Monday, 5 November 2012


The 160-room Gadsden Hotel, Arizona, which is listed in the National Register of Historic Places, opened in 1907, but was badly damaged by a fire, and reopened in 1929. Since then, little 
has changed.
The lobby retains the original white marble steps leading to the large mezzanine, up which Mexican bandit-turned-revolutionary Pancho Villa once reportedly rode his horse.
Visitors ride one of the oldest manual elevators west of the Mississippi to their rooms, 
many fitted out with original furnishings, ageing drapes and pictures that recall the hotel’s bustling heyday.


Haunted room 333
Many of the alleged supernatural encounters have been recorded by guests themselves and are kept in two binders behind the front desk. Accounts include television sets turning on and off in Room 333, supposedly the most haunted, and mysterious knocks coming from radiators.
“My heart almost came out of my chest,” one guest wrote of her experience.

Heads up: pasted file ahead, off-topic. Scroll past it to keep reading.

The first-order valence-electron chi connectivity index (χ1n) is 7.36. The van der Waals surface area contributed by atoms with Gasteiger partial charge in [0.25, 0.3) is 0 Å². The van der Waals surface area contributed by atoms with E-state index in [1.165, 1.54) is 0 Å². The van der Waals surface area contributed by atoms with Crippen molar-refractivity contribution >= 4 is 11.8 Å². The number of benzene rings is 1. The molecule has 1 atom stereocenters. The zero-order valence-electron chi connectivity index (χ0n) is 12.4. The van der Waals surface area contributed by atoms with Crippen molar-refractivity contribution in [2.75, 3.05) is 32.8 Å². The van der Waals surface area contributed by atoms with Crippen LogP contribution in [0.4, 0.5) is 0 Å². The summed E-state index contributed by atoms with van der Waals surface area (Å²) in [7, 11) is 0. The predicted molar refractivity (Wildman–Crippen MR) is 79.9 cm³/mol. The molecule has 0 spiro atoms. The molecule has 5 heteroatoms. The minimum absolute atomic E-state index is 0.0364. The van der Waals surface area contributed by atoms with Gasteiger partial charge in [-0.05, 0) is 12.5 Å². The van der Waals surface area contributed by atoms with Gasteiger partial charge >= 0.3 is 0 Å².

In another testimonial, a guest reported hearing a key turning in a lock, then two figures walking into the room “as if they just finished a day 
of shopping.” Then they were gone, just like that.
One woman visitor wrote of something pulling on her hair during the night, while another said she felt someone “sit on the edge of the bed, then ... felt pressure as the person laid down next to me.”
Deputy manager Brenda Maley, who said a ghost once pinned her to a bed in room 114, said she apologised and offered up a new room. But the woman happily declined.
Television paranormal sleuths and amateur ghost hunters have probed the Gadsden, some toting thermal image cameras. Enthusiasts have also sent in photographs of purported paranormal phenomena, including an eerie snap of a shadowy translucent cowboy sitting on a couch in the lobby.
But not all guests are believers: “The only thing haunted about Room 333 is the toilet, which won’t stop running,” wrote 
one skeptic.
Some newer staff are a little uncomfortable. Ana Yanez, a server in the Cattleman’s Coffee Shop, said she hears coffee spoons tinkling sometimes, 
and shudders at the thought of working the front desk ‘graveyard shift’ at night.
But for Maley, who has worked at the hotel for 36 years, the ghosts provide company in an isolated town.
“You get used to it,” she 
said. “You would be lonely without them.” Sometimes, 
even a ghostly presence 
is welcome...

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